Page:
Moon Landing Music

We love a good anniversary.  50 years ago this weekend, man walked on the moon.  From Bandcamp to bookstores to cinemas, the celebration is now in full force.  In this article, we cover nine new musical options ~ perhaps you’ll find a score for your very own moon party!

Rhian Sheehan‘s score to CAPCOM GO! The Apollo Story (NSC Creative) sounds triumphant from start to finish, a contrast to the composer’s more nuanced solo works.  But that’s okay; we want to feel proud of what we as a species have accomplished, to share in the joy now as the world did back then.  One of the more compact releases on this list, CAPCOM accomplishes its goal: to remind us of heroism, of ideals, of a time when “for one priceless moment … all the people on this earth (were) truly one.”


A few more film scores fall in the modern composition category as well.  Chris Roe‘s Armstrong is brand new; the film is narrated by Harrison Ford, but the music conveys complex feelings with great efficiency.  Again we hear the soaring strings, the sense of striving, the feeling of accomplishment.  But there’s also time for nuance (“She Was So Young”), introspection (“A Quiet Life”) and even trepidation (“Space Race”).  The electronic touches remind us that synth music was just coming into vogue at the time, and was associated with everything futuristic.  The score is released on Milan Records, who not coincidentally also released Matt Morton‘s score to Apollo 11 earlier this year.  That one is a little more somber, emphasizing the uncertainty of the launch following so many setbacks, even deaths; and the pressure of competing with the Russian space program in the heart of the Cold War.  Hard electronic tracks such as “Liftoff and Staging” Imply that the mission might not succeed, even though we all know it will; this deepens the appreciation of the eventual triumph.  Then there’s First Man, which made only a quiet splash in cinemas last October; Justin Hurwitz‘ score, however, won awards for its reflection of difficult emotions and its refusal to use obvious tropes.

It’s only fair to mention Brian Eno‘s Apollo: Atmospheres and Soundtracks, which also began life as a film score (1983’s For All Mankind) and is now re-released in a remastered edition with a bonus disc by the original team of Brian and Roger Eno and Daniel Lanois.  This influential album has contributed an invisible, imagined sound to the moon, more akin to a space walk than a moon landing, amplifying the sense of isolation the astronauts must have felt so far from home.  Fun fact:  “An Ending (Ascent) was also included on the soundtrack to 28 Days Later!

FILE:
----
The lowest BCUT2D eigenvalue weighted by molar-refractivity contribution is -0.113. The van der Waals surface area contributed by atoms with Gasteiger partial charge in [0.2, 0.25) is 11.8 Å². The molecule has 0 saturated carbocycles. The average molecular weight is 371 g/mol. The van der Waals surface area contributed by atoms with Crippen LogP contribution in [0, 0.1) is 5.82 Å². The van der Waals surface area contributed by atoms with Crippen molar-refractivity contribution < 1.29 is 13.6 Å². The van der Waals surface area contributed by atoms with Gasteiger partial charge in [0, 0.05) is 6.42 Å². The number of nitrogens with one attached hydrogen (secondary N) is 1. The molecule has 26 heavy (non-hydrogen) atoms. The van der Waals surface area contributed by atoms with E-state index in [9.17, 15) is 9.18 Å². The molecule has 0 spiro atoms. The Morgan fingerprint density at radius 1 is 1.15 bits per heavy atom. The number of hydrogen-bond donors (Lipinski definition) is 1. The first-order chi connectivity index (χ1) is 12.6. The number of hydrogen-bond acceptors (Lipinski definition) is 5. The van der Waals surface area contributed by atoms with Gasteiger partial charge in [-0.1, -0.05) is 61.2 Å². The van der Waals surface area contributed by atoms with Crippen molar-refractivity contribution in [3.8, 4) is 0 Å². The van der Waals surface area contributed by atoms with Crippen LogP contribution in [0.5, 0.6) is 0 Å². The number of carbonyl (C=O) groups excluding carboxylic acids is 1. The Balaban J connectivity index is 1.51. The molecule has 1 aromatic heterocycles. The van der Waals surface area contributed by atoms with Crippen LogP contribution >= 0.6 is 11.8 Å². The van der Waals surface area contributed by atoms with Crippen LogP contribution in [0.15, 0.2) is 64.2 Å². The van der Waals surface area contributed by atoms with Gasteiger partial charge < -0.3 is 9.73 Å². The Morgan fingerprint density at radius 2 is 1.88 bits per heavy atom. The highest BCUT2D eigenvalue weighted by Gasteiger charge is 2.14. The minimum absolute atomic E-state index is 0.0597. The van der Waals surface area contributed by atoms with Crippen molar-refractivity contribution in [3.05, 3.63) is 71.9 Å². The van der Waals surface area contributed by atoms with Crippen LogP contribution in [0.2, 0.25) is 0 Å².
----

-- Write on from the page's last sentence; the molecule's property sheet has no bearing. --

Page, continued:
Another ambitious new release is Jeff Mills‘ Moon: The Area of Influence, which ventures beyond the Apollo mission to reference the wider symbolism of Earth’s first satellite.  Over the course of the LP, Mills calls attention to light, lunacy, tides and sleep; the moon casts a wider shadow than we might think.  While his trademark techno is firmly in space (beginning with highlight “Stabilizing the Spin”), there’s also an ambient sheen to the production, with tracks such as “Sleep-Wake Cycles” and “Peaks of Eternal Light” toying with expectations.  Earlier works “Approaching the Moon,” “Woman in the Moon” and “A Trip to the Moon” were just prelude; this is Mills’ moon opus (Axis Records).

Italian composer Olivia Belli has just released Four Moons, a piano-drenched EP that concentrates on the four phases of the moon, lending them a new age sheen.  The new age movement revolves around the celestial, but the moon came first, and she gives it its due.  Tender strings sing of “the Lady,” while light synths imitate the pinging of the capsule.  Meanwhile, Nottingham’s Pat Keista mixes genres on the diverse E11EVEN, which includes hints of ambience, modern composition, electronics and even a bit of rock, sometimes within the same track (the 14-minute highlight “Alla Luna”).  While it swiftly branches out to other planets, the release is another fine example of lunar inspiration.


And finally we have Cities & Memory‘s Space Is the Place, a compilation which weds recordings from NASA and the European Space Agency to a wide variety of musical approaches.  The field recordings are as old as Sputnik and as new as the ISS (Eshaskech‘s sparkling opener “Star Gazer ISS”). Roberta Fidora‘s glissandos in “Huygens” sound like falling stars, a contrast to the rhythmic beats and closing wordless vocals.  For the preliminary story, check the newscast soundscape of Sherman and Field‘s “We Have Lift-Off” and Things Being Various‘ charming, bucolic “That’s the Kind of Information We Like to Have.”  But be prepared to branch out.  Scott Wilson‘s quarter-hour “Machine Futures” is the most Eno-esque, leading off a string of four ambient pieces.  Then Andy Lyon breaks the tranquility with the static-charged techno of “Enceladus,” while Simon Woods‘ bizarre “One Step” uses foreign language as a commentary on unfamiliar rhythms, finally falling into place with the famous (albeit stuttered) English quote.  (Is that a Yamaha DX-7?)  The tapestry is rich, the colors bounteous.


We were sad to hear that India had cancelled its scheduled moon launch last week, but we have high hopes for a rescheduling.  1969 was a tumultuous time in the world, and so is 2019.  A fresh dose of the Overview Effect might remind us that we’re all in this together: a fragile species living on this beautiful blue-green planet.  Happy Moon Landing Anniversary, everyone!  (Richard Allen)

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